30 Best Jobs for Physics Majors

Get information about programs near you or online.

Jobs for Physics Majors

If you love physics but think that your job prospects only include teaching or working at NASA, think again.

Anyone passionate about physics can make a living using that enthusiasm in many careers.

Not to mention, many of these careers come with a good income, fascinating tasks, and endless possibilities to explore the science and nature of physics.

Keep on reading to learn about the many different roles physicists play in the workplace.

Jobs for Physics Majors

The skills that a physics professional can bring to the workforce are incredibly valuable.

There are jobs in all kinds of trades, including:

  • Telecommunications
  • Education
  • Defense
  • Information technology
  • Healthcare
  • Aerospace
  • Manufacturing
  • Energy

This is hardly a comprehensive list, so keep reading for more specific, detailed jobs for anyone with a passion for physics.

30 Jobs in Demand for Physics Majors

Data Scientist

1. Data Scientist

For anyone who loves analyzing and measuring information to be able to solve problems in business or other processes, becoming a data scientist might be your dream job.

These scientists can identify issues and offer solutions based on data, using that physics degree well.

According to Salary.com, the average data scientist in the United States makes an average of $139,202 per year.

Laser Engineer

2. Laser Engineer

An intimate knowledge of physics is required to create, operate and sustain the operation of lasers.

Lasers are used in all kinds of settings, from manufacturing to the armed forces.

This is a very detail-oriented job to operate fascinating and sometimes dangerous equipment and maintain and keep the machinery and process safe for use.

Laser engineers make an average of $90,407 per year.

Quantitative Research Analyst

3. Quantitative Research Analyst

A physicist who loves to measure and predict the outlook of specific trends or products should look at becoming a quantitative research analyst.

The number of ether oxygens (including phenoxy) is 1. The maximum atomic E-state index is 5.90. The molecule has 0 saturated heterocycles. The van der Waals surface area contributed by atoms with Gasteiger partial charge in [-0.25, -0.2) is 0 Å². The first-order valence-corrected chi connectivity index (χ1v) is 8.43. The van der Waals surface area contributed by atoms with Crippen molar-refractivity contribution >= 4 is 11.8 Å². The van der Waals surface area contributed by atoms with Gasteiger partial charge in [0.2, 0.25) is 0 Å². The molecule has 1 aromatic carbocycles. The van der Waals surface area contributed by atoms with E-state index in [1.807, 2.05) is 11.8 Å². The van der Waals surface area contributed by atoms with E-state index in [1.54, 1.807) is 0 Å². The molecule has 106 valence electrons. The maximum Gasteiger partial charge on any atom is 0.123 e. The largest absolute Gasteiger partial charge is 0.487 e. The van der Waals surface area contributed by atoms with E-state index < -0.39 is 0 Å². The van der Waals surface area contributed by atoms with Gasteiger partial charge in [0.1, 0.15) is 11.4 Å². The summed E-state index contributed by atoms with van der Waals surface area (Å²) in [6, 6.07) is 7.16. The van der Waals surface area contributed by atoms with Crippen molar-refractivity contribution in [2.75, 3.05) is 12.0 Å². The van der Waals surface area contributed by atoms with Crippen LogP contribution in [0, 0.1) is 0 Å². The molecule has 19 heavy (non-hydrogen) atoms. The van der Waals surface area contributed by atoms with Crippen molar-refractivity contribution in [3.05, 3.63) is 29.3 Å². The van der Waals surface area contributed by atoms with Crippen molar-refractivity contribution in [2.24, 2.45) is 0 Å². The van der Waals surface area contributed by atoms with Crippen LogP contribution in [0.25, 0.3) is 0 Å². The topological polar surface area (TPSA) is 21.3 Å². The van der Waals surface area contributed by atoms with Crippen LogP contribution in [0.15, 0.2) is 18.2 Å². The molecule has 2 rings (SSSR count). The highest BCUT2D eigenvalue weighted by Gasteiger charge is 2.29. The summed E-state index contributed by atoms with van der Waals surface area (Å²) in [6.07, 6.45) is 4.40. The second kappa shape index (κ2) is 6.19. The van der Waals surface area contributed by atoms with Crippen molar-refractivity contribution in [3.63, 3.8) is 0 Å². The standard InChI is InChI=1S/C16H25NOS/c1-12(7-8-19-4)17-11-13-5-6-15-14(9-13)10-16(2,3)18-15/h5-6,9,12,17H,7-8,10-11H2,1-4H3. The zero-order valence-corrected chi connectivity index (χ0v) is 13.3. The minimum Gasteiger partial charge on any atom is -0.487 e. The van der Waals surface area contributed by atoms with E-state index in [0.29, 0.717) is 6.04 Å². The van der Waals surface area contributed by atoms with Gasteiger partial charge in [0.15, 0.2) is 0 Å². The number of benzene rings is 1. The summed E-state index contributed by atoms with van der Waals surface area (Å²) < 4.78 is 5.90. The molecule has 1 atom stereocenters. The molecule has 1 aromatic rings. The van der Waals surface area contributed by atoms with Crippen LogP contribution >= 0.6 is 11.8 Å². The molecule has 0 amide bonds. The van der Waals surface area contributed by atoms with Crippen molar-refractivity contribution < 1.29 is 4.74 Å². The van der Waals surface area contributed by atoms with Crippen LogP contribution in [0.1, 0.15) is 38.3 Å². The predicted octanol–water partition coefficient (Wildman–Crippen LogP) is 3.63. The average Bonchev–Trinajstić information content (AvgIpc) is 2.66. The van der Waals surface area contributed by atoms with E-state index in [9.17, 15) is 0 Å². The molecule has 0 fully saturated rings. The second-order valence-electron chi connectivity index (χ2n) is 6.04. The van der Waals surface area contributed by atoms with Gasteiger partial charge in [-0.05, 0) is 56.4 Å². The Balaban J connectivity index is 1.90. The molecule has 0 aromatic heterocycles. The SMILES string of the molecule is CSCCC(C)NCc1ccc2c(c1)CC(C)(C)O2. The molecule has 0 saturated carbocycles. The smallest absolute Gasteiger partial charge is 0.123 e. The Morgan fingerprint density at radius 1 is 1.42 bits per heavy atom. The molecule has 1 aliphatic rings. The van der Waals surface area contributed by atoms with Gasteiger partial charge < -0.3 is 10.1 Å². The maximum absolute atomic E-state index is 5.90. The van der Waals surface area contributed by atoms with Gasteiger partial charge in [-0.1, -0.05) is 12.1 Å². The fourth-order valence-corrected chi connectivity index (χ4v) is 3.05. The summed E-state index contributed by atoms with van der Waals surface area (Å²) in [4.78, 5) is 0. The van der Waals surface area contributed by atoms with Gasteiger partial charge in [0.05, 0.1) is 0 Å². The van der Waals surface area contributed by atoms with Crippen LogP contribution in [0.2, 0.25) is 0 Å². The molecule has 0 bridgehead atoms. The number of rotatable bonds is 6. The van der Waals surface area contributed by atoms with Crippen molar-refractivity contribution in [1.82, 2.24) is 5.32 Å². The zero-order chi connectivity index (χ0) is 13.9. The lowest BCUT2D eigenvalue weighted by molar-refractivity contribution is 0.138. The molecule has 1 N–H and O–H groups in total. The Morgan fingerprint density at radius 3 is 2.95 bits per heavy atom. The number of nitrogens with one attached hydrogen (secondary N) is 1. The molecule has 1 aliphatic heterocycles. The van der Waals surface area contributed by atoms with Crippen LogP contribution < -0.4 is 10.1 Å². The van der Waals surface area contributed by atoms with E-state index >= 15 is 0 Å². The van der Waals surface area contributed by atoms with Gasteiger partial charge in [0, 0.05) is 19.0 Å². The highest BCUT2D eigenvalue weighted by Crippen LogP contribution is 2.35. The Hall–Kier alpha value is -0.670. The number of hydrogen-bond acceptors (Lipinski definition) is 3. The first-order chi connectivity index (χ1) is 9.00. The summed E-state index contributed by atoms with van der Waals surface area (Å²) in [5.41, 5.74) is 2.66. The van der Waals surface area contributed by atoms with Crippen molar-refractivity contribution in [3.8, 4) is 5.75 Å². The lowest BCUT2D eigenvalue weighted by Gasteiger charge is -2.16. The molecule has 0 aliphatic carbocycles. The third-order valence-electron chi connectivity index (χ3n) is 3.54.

These skills are crucial for any business or organization to make sound decisions, which takes advantage of the mathematics and theoretical training that most physics majors will have.

This type of analyst makes around $123,667 annually.

Optical Engineer

4. Optical Engineer

For any physics major who is into lens systems, cameras, telescopes, and anything else that requires lens manipulation in some way, optical technology could be right up their alley.

This can involve the creation and testing of new products and requires intense mathematics and the process of production and safety.

The average annual salary for this position is $92,393.

Solar Physicist

5. Solar Physicist

The power of the sun and its effects on the earth are the focus of most solar physicists.

Therefore, observation skills and a sound understanding of physics are mandatory for this work.

This can be a repetitive and slow job, with experimentation and observation taking quite a lot of time with spatial distance.

But the rewards of new discoveries regarding the mysteries of the universe are immense.

Annual salaries are around $70,000.

Health Physicist

6. Health Physicist

A physicist in this medical role would be responsible for observing, analyzing, and improving any physics programs in the healthcare field.

These areas can involve radiation, contamination, equipment maintenance, and much more.

It’s an expansive field with many specialties to choose from, all for the betterment of human health.

The salary for this job averages about $85,021 per year.

Acoustical Engineer

7. Acoustical Engineer

If you love noise-canceling headphones, you can thank an acoustical engineer for designing them.